Within the colonizing university also exists a decolonizing education.Occupying the same space and time are the colonizer’s territories and institutions and colonized time, but also Indigenous land and life before and beyond occupation.Colonial schools are machines running on desires for a colonizer’s future and, paradoxically, desires for Indigenous futures. In this respect, paraphrasing the words of Linda Tuhiwai-Smith, the present of schoolis permeable to the time now (colonization), the time before that (precolonial), and the time beyond of all of that (decolonial). Regardless of its colonial structure, becauseschool is an assemblage of machines and not a monolithic institution, its machinery is always being subverted toward decolonizing purposes.The bits of machinery that make up a decolonizing university are driven by decolonial desires, with decolonizing dreamers who are subversively part of the machinery and part machine themselves. These subversive beings wreck, scavenge, retool, and reassemble the colonizing university into decolonizing contraptions. They are scyborgs with a decolonizing desire. You might choose to be one of them.
Hoo-ee, this is one fistful of revolution you are holding in your hand right now. This is a live transmission from the wrecking crew. They are dynamiting the campus accumulation machine and sharing the video. They’re publishing inflammatory infographics and launching manifestos from the occupation. This is the full cookbook. Don’t read it. Unless you can handle the truth.
A bunch of us wrote something for ephemera on a game we used to help players understand the university game (link):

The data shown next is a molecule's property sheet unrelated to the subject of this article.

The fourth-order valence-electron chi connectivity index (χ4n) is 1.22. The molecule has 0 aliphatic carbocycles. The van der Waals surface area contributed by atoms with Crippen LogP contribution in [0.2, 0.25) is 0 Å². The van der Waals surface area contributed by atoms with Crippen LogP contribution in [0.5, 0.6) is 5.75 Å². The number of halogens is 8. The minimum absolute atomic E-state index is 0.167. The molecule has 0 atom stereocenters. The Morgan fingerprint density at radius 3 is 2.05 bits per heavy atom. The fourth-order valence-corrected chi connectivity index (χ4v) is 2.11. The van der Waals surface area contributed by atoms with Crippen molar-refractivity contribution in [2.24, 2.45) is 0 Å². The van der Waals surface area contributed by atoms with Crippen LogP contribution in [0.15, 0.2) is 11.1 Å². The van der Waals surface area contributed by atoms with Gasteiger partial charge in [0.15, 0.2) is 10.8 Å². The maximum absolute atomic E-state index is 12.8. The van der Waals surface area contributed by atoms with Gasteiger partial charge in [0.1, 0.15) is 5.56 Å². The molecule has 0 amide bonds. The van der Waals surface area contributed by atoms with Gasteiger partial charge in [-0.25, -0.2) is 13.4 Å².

Academics, students and other workers in the university are expected to play the ‘university game’ – which includes the playful work of protest and published critique. If there is already engagement with play-as-critique in the NLU, here we aim to explore play-as-agency. Play-as-agency relies on making room for a certain play, or ‘give’, in academic and administrative processes in the NLU, in order to reveal what the university might otherwise be. This play allows for both the collective re-imagination and reconstruction of the rules of the university and ‘playful’ participation in university gatherings (meetings; courses and classes; orientation and training sessions, and so on). In particular, we ask about the value of games in the university, what games can tell us about the values of the university, and how the rules of the university game might be changed by playing it differently.
A new article by Stephen and me in Educational Philosophy and Theory:
The university today finds itself in a global state of emergency, at once financial, military and ecological. Teaching must assume this emergency as premise and responsibility: it must consider the grounds of the classroom, both figurative and literal, and generate emergent lines of inquiry that address the pressing global and local situation. For us, that means that teaching must take the university’s grounds of supposedly universal knowledge to be constitutively unstable and to require a reflexive teaching method that puts in question disciplinary fields and discursive modalities of knowledge. And it must take in the physical grounds of the university too—because local space is increasingly articulated by technocapital interests that are fully implicated in this global state of emergency. Thus, we do not seek stability amidst such turbulence, but rather a seismotic overturning of the grounds of the university or, rather, a returning to its ground, through the deepened sense of purpose and place that ‘teaching the emergency’ provides.